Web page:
222 Mass. 119

October 4, 1915 - October 14, 1915

Worcester County


Animal. Way, Public: trespasser. Negligence, In use of highway, Street railway.

A bull that is at large on a public highway without fault of its owner, although subject to being impounded by a field driver under R. L. c. 33, §§ 22, 23, is not a trespasser upon the highway in relation to a street railway corporation operating its cars thereon, and such a corporation owes to the owner of the bull the duty of not injuring or killing it negligently.

TORT for causing the death of a bull of the plaintiff by negligently running it down with a street railway car owned and operated by the defendant on September 30, 1909, in the town of Charlton on a road between the villages of Charlton and Southbridge. Writ dated August 8, 1913.

In the Superior Court the case was tried before Hall, J. At the close of the evidence the defendant asked the judge to make the rulings which are quoted in the opinion. The judge refused to make any of these rulings and submitted the case to the jury, who returned a verdict for the plaintiff in the sum of $38.19. The defendant alleged exceptions.

The case was submitted on briefs.

C. C. Milton, J. M. Thayer & F. H. Dewey, for the defendant.

F. B. Spellman, for the plaintiff.

PIERCE, J. By admission of facts and by not arguing to the contrary in his brief, the defendant in effect concedes that the jury were warranted in finding that the plaintiff was not negligent, that the defendant was negligent, and that the negligence solely caused the death of the bull; but, as the presiding judge instructed the jury that there was no evidence that the motorman was guilty of wantonly and recklessly running his car into the bull, it contends that the judge erred in refusing to rule: (1) That "Upon all the evidence the plaintiff cannot recover and the verdict must be for the defendant;" (2) that "Upon the evidence the bull which was killed was unlawfully on the highway even if

Page 120

the plaintiff was guilty of no negligence in his escape to the highway;" (3) that "On the evidence in this case the defendant would not be liable for killing the bull unless its servant, the motorman, was guilty of reckless and wanton misconduct in running into and killing the bull;" and (4) that "There is no evidence that the motorman was guilty of reckless and wanton misconduct in running his car into the bull," because upon the evidence the plaintiff's bull was unlawfully upon the highway.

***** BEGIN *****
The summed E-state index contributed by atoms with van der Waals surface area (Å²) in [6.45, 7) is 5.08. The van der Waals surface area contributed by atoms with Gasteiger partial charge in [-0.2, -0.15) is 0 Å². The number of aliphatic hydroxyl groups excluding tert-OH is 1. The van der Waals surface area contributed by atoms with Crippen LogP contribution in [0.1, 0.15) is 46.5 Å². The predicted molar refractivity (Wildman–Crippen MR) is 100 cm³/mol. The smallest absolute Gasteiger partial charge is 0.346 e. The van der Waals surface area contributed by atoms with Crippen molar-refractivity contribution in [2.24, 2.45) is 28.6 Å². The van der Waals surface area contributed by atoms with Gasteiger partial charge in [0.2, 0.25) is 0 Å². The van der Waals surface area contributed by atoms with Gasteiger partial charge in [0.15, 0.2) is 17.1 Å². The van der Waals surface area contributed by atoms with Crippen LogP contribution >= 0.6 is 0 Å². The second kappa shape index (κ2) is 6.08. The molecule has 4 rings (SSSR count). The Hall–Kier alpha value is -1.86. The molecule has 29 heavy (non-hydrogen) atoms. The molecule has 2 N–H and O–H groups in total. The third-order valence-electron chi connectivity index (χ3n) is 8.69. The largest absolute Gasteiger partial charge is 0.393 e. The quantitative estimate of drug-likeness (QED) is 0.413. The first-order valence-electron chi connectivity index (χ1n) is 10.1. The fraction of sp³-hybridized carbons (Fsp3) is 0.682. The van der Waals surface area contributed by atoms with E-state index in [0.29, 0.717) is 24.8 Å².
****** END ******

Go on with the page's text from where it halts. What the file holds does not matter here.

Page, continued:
Upon the uncontradicted testimony the bull was going at large in the highway not under the care of a keeper. This fact authorized the town's field driver to take it up, distrain it and forthwith impound it in the town pound. R. L. c. 33, §§ 22, 23. Bruce v. White, 4 Gray 345.

While the bull was unlawfully upon the highway because there in violation of the statute, its presence thereon was not unlawful in the aspect of its relation to the correlative rights, duties and obligations of the defendant and of its owner. O'Brien v. Hudner, 182 Mass. 381. If it were a trespasser upon the highway in the degree in which the law gives a writ to the owner of the soil, it was not such toward the defendant in the exercise of its right to make use of its mere license to use the public way. The case of Darling v. Boston & Albany Railroad, 121 Mass. 118, was that of an actual trespass upon the land of the defendant following upon an unlawful entry upon the public way. That of Dudley v. Northampton Street Railway, 202 Mass. 443, is governed by the peculiar provisions of St. 1903, c. 473, as amended by St. 1905, c. 311, and also by the "reasonable assumption that the Legislature intended to put these forbidden and dangerous machines outside the pale of travellers." Holden v. McGillicuddy, 215 Mass. 563, 565. We are of opinion that the statute, while it had as one of its purposes the protection of travellers, should not be so construed as to make an animal at large upon the public way without fault of its owner an outlaw. Bruce v. White, supra. Leonard v. Doherty, 174 Mass. 565. We are also of opinion that the measure of the plaintiff's rights and the defendant's duties is the common rule of due care. O'Brien v. Hudner, supra.

It follows that there is no reversible error, and the exceptions must be overruled.

So ordered.